Has the modern world ever been willing to earn so little on so much?
The amount Americans have in basic savings accounts at banks and thrifts rose to a record $5.06 trillion at the end of May, a jump of $209 billion since the start of the year.
Nobody is parking cash at a bank for the yield. These accounts — passbook-type vehicles and money market deposit accounts — are mostly earning less than 1% annual interest.
As for mutual funds, plenty has been written about small investors' unprecedented purchases of bond funds over the last year in the hunt for better returns.
But even as bond portfolios now hold a record $2.4 trillion, individuals and institutions still sit with
$2.8 trillion in money market mutual funds that pay next to nothing. The average annualized fund yield is a barely detectable 0.04%.
Some of that money fund cash is owned by U.S. companies, which as of March had a record total $1.8 trillion in liquid assets listed on their books, according to Federal Reserve data. Businesses have boosted their cash levels by 26% over the last year, the biggest-ever increase, according to Wall Street Journal calculations.
The world's richest people, too, are hoarding cash. You might imagine that they got wealthy by taking risks, not by playing it safe with their money. But they're playing it safe now: The annual Boston Consulting Group report on the world's millionaires, issued this week, estimated that those households (there are 11.2 million of them) overall hold 48% of their financial assets in cash accounts, up from 44% in 2007.
Is this capitalism at its best? Ideally, capital should be allocated to its most productive uses, to the best new ideas. And we're supposed to be willing to take on greater risk in search of higher returns.
Yet for many investors and businesses, cash keeps building up while offering little to no return. The money in your savings account may or may not be productive for the bank, but it's probably never been less productive for you.
We all know where to affix the blame for this state of affairs. In the wake of the world's worst financial crisis since the Great Depression, and the devastation it wrought on stocks and real estate values, fear has triumphed over greed. For many investors, capital preservation now trumps all else.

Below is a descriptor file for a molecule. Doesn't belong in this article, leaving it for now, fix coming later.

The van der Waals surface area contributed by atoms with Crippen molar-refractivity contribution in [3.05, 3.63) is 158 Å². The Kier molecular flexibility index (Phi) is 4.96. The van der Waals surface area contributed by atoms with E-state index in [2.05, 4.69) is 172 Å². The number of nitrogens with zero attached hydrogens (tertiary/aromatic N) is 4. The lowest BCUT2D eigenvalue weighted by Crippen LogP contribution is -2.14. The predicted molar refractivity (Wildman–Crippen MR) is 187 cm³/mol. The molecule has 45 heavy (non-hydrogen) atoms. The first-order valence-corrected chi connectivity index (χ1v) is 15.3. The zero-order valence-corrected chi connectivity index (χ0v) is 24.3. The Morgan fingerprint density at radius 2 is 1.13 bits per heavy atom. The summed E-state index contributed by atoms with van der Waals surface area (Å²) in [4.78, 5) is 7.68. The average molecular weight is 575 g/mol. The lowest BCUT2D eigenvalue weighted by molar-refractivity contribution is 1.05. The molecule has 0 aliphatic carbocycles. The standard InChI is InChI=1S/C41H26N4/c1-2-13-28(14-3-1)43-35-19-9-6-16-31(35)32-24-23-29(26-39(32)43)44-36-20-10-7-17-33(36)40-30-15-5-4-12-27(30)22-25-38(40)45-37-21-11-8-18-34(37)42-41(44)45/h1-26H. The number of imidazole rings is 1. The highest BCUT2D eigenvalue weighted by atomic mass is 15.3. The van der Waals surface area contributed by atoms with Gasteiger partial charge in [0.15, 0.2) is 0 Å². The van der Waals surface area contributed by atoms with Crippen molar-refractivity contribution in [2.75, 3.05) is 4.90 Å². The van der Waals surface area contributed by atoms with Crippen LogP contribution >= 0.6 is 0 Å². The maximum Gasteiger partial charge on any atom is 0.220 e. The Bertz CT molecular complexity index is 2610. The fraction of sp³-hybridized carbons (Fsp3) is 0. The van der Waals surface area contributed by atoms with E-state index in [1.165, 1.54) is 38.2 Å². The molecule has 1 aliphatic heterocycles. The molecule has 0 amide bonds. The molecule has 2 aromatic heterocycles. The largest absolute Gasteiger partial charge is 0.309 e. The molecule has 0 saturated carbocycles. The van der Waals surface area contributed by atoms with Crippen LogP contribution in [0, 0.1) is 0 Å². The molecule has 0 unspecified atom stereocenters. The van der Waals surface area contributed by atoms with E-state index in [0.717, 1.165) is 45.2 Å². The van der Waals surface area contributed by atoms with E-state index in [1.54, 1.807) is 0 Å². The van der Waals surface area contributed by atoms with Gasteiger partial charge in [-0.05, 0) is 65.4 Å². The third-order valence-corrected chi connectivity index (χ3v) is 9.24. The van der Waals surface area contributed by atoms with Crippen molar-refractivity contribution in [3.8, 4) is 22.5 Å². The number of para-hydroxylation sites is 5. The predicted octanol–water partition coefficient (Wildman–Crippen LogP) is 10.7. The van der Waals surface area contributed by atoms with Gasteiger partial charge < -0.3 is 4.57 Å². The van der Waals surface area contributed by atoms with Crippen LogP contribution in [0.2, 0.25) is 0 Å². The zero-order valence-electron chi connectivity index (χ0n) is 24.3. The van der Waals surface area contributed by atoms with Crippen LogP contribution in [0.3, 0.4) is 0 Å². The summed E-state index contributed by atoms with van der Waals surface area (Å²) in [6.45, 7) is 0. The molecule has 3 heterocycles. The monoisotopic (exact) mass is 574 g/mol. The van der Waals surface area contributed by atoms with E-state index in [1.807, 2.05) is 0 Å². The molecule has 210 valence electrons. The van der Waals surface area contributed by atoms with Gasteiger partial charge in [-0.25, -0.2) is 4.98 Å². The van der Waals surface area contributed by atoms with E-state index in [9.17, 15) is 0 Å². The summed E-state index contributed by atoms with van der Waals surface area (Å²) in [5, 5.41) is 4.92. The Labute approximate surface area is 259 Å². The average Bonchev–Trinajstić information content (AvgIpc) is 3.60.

Some large portion of the population that was comfortable in 2007 having, say 60% of their money in stocks, 30% in bonds and 10% in cash now has significantly lowered the amount allocated to stocks. Watching the market drop 50% in six months left a lot of people, particularly older folks, with a new attitude toward risk — as in, "I want to take a lot less of it."
Even as share prices rebounded over the last year, many individual investors refused to buy in, preferring instead to shift more money to bonds and to bank savings. And just as some investors began to show renewed interest in stock mutual funds this spring, they were blindsided by the May sell-off and its accompanying wild volatility, including the absurd "flash crash" of May 6.
Over the last six weeks anyone looking for excuses to be more cautious with their money has seen the list grow ever longer: Europe's government-debt mess, the Gulf of Mexico oil spill, the threat of war between North and South Korea, and the much-weaker-than-expected gain in U.S. private-sector jobs last month, which raised fresh doubts about the economic recovery.
Next up, Congress is promising to finish its landmark financial-regulation overhaul this month. As Rep. Paul E. Kanjorski (D-Pa.) put it, Congress believes it must respond to the credit crisis by "fundamentally changing the way that Wall Street operates." But if one of the consequences is to make the financial industry more conservative, does that sound like a recipe for faster or slower economic growth?
In the face of mind-numbing uncertainty, the more cash you hold, the more comfortable you're likely to feel, of course. It can't gain much value but, far more important, it can't lose (aside from the risk that inflation will eat into your spending power). Cash is a constant — like the sun coming up each day.
"They don't think about earning just 1%," Monish Kumar, one of the authors of Boston Consulting's global-wealth report, said of the millionaires and their mountain of cash. "They see that they're not losing."
Among the less-well-heeled, however, there's another reason savings balances in banks have grown so large. Many people had been expecting the Federal Reserve to begin raising short-term interest rates from their near-zero levels this year as the economy improved, leading to higher yields on savings accounts and on certificates of deposit.
In other words, cash accounts were ballooning not because savers and investors were happy earning nothing on their money, but because they believed it was silly to lock in a low yield on a CD or bond.